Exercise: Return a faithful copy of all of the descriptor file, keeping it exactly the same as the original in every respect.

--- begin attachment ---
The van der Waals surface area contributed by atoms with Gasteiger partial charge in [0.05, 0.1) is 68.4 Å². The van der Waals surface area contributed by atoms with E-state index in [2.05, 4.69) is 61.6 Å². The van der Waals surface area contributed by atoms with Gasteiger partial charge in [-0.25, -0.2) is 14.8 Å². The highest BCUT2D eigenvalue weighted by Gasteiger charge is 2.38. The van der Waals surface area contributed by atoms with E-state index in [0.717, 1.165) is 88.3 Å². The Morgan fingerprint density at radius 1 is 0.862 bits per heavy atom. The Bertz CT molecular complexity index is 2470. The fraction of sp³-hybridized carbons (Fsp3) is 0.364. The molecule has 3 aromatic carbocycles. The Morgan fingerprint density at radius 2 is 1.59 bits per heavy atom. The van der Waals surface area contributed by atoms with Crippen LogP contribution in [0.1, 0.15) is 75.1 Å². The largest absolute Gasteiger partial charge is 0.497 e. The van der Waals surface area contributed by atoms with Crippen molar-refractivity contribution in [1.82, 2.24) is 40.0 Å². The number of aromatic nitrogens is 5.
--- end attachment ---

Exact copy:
The van der Waals surface area contributed by atoms with Gasteiger partial charge in [0.05, 0.1) is 68.4 Å². The van der Waals surface area contributed by atoms with E-state index in [2.05, 4.69) is 61.6 Å². The van der Waals surface area contributed by atoms with Gasteiger partial charge in [-0.25, -0.2) is 14.8 Å². The highest BCUT2D eigenvalue weighted by Gasteiger charge is 2.38. The van der Waals surface area contributed by atoms with E-state index in [0.717, 1.165) is 88.3 Å². The Morgan fingerprint density at radius 1 is 0.862 bits per heavy atom. The Bertz CT molecular complexity index is 2470. The fraction of sp³-hybridized carbons (Fsp3) is 0.364. The molecule has 3 aromatic carbocycles. The Morgan fingerprint density at radius 2 is 1.59 bits per heavy atom. The van der Waals surface area contributed by atoms with Crippen LogP contribution in [0.1, 0.15) is 75.1 Å². The largest absolute Gasteiger partial charge is 0.497 e. The van der Waals surface area contributed by atoms with Crippen molar-refractivity contribution in [1.82, 2.24) is 40.0 Å². The number of aromatic nitrogens is 5.